A leading conservative senator believes the vacant Supreme Court seat could remain empty.

Sen. Ted Cruz, R-Texas, told reporters at a rally in Loveland, Colorado, that there is a “precedent” for an evenly divided, eight-member court.

“You know, I think there will be plenty of time for debate on that issue,” Cruz said when asked about Hillary Clinton’s Supreme Court nominees should she win the presidency.

Cruz pointed to the court’s history.

“There is certainly long historical precedent for a Supreme Court with fewer justices. I would note, just recently, that Justice [Stephen] Breyer observed that the vacancy is not impacting the ability of the court to do its job. That’s a debate that we are going to have,” Cruz said.

Cruz was referring to a comment Breyer made Monday in an interview with MSNBC in which he said, “The court, when it began at the time of the Constitution’s writing, had six members. They had six members for several years.”

If you want the judiciary determining public policy, of course you’d think that Supreme Court justices should “represent all of us.”

In the interview, Breyer also mentioned that the Supreme Court has operated with an even number of justices. “They had 10 members for several years after the Civil War. They functioned with an even number of members,” Breyer added.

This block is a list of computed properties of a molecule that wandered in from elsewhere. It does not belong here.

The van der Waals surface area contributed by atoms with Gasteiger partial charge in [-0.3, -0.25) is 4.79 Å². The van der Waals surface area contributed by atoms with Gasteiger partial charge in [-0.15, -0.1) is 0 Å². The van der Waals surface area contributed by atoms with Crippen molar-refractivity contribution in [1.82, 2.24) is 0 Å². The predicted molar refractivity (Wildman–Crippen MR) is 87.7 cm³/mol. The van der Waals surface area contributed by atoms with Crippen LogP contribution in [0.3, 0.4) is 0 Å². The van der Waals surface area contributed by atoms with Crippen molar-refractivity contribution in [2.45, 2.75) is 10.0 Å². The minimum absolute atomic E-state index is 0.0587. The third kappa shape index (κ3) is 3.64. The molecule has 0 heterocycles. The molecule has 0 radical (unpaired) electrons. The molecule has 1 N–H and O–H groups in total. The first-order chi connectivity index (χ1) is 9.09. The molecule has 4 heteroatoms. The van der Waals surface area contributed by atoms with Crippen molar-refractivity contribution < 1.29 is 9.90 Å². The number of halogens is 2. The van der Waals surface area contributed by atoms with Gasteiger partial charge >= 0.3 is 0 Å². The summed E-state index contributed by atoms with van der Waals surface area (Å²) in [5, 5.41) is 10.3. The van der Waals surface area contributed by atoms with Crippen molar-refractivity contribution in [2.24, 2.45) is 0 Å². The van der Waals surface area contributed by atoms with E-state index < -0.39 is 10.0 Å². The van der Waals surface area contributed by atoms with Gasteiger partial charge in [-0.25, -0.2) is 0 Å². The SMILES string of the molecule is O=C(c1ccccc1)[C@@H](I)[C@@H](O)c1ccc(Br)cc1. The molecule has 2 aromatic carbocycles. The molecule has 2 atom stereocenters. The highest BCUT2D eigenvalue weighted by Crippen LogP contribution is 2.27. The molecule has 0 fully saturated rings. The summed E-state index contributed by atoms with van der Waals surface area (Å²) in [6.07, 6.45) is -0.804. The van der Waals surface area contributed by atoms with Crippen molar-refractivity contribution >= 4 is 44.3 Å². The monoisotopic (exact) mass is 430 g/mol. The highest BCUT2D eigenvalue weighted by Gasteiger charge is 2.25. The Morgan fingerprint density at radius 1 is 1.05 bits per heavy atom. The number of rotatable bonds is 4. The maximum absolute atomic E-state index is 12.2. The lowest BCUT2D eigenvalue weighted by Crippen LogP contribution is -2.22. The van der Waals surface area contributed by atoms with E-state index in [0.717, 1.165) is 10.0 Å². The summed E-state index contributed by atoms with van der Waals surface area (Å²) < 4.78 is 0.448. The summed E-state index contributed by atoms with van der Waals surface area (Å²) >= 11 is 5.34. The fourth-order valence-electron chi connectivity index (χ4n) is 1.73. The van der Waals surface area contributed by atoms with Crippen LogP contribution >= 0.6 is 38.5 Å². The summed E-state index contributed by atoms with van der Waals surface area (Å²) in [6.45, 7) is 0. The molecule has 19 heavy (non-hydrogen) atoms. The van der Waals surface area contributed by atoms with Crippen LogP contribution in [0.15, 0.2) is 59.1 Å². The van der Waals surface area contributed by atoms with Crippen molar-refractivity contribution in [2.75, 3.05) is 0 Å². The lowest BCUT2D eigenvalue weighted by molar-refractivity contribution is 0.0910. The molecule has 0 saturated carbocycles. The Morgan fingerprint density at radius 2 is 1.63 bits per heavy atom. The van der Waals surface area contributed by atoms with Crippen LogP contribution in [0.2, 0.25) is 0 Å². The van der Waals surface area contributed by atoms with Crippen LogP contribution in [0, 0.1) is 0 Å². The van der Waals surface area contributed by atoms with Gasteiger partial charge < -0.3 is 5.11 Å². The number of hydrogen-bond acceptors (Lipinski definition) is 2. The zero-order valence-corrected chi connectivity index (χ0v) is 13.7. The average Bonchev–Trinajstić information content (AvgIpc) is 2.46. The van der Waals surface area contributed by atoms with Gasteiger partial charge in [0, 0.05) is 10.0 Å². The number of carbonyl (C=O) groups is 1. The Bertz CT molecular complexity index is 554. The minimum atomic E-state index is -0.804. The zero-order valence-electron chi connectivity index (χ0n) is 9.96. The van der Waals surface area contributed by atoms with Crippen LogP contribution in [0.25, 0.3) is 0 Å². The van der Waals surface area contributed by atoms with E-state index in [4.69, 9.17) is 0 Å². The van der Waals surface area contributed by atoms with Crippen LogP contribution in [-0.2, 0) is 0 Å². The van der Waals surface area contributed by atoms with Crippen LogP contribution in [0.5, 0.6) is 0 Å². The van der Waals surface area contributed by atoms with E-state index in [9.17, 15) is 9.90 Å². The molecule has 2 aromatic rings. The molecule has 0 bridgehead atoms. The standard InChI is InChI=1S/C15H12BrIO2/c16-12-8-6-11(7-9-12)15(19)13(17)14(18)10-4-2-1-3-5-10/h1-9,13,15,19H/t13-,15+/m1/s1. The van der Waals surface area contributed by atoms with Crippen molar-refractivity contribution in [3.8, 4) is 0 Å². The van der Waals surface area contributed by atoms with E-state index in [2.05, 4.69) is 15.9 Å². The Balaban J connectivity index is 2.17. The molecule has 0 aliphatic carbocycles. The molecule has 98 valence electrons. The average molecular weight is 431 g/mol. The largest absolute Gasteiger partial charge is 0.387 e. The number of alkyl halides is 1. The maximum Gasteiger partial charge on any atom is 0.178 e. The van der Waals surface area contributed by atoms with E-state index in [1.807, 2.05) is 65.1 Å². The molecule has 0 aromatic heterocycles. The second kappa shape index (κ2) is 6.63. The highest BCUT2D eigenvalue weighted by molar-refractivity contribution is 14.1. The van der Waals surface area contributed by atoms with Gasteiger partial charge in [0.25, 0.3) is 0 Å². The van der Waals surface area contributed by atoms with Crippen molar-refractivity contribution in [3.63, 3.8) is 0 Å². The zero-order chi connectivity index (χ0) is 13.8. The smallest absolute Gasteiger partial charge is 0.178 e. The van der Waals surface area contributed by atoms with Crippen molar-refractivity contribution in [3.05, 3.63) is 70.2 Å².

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Cruz is not the first Senate Republican to raise the prospect of leaving the seat vacant.

Last week, Sen. John McCain, R-Ariz., voiced opposition to potential Clinton court nominees.

“I promise you that we will be united against any Supreme Court nominee that Hillary Clinton, if she were president, would put up,” McCain said in a radio interview. “I promise you … ”

Sen. Mike Lee, R-Utah, has also raised concerns, stating that he believes there’s little difference between a Supreme Court nominee from Clinton and President Barack Obama’s choice of Merrick Garland.

Garland, chief judge of the U.S. Court of Appeals for the D.C. Circuit, was nominated by Obama in March to fill the seat of Antonin Scalia, who died in February.

“Make no mistake: As a former law clerk … I don’t believe there would be a real substantive distinction, a real noticeable difference between the voting pattern of a justice who would be appointed by a President Hillary Clinton … and Merrick Garland,” Lee told reporters. “I just don’t think there is much, if any, difference.”

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The idea of keeping the seat vacant is also drawing support from legal scholars as well.

Ilya Shapiro, a senior fellow in constitutional studies at the Cato Institute and editor of the Cato Supreme Court Review, argued in an op-ed for The Federalist that “it would be completely decent, honorable, and in keeping with the Senate’s constitutional duty to vote against essentially every judicial nominee [Clinton] names.”

Shapiro noted that the Constitution is “silent” on the matter of a vacant Supreme Court seat.

“Well, let’s get one thing out of the way first: the Constitution is completely silent on all this,” Shapiro wrote. “It’s the president’s job to nominate and the Senate’s to provide ‘advice and consent,’ but there’s no further textual explication.”